A practical guide for requesting electronic evidence

“Online publishing of reprehensive content only takes five seconds for a criminal. Convicting this same criminal can, in the opposite, take years” said Mariusz Zurawek, founder of JustPasteit, at the 1st Euromed Conference on Digital Evidence in Lisbon on 23-25 April 2018. Electronic evidences can become essential components in criminal investigations and proceedings. Yet, gathering evidences in the digital world remains a significant challenge for law enforcement, especially regarding transborder investigations. Therefore, Euromed Police contributed to the creation of a set of guidelines to assist law enforcement and judicial authorities with when and how to request electronic evidence from service providers.

On the 26th of September 2018, Euromed Police, jointly with Euromed Justice, launched the Euromed Manual on Digital Evidence for counter-terrorism cases in the framework of a side event of the 73rd United Nations General Assembly in New York City. The event “Collection, Use and Sharing of Evidence for the Purposes of Criminal Prosecution in Terrorism Cases” was organized by the United Nations Office on Drugs and Crime (UNODC), the Counter-Terrorism Committee Executive Directorate (CTED) and the International Association of Prosecutors (IAP).

In a world where the use of internet is growing exponentially, the number of potential victims has considerably increased. The internet provides criminals with a myriad of possibilities, not only for committing new kind of crimes (for example, ransomware attacks) but also by facilitating access to criminal activities, for instance, by providing easier and cheaper ways to reach new victims. Cybercrime has nowadays a significant impact on our societies, ranging from the terrorist use of social media, harvesting of personal data to child pornography, among others.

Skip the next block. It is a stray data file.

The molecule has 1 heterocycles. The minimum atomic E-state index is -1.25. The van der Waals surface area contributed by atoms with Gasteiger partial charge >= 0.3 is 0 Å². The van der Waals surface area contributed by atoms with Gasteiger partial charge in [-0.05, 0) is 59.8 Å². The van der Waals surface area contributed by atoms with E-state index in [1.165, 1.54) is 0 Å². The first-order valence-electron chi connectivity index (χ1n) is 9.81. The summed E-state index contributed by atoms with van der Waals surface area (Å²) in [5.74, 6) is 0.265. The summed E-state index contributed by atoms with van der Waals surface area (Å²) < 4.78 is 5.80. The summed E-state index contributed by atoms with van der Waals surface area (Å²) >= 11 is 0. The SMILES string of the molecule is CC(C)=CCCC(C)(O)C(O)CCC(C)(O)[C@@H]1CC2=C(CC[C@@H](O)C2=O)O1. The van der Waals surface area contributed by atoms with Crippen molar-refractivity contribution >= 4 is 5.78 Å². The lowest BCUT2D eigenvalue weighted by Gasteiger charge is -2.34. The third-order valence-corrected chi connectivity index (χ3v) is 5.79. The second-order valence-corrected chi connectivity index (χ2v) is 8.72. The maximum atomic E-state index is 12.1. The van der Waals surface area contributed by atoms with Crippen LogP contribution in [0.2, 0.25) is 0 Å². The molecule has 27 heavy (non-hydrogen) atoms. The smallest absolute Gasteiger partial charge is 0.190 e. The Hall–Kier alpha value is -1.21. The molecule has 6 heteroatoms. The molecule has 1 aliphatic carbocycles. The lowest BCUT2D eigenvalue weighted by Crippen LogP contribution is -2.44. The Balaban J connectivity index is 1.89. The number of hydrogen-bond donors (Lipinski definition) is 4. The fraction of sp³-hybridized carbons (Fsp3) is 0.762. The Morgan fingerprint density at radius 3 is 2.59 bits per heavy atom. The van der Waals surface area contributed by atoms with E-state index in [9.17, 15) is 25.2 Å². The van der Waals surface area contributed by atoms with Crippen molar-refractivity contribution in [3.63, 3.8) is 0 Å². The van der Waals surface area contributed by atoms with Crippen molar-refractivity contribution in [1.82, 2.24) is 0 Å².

The Euromed Manual on Digital Evidence will provide judges and investigators with suitable tools to engage with the so-called Communication and Internet Service Providers (CISPs) – for example Google or Facebook. Enhanced collection and adequate handling of electronic evidence will contribute to combat impunity, by bringing those responsible to justice. Notably, the Manual can be a useful tool for prosecuting foreign terrorist fighters, which may depend on the use of internet-based evidence and require forms of judicial cooperation that are not provided for in established legal frameworks.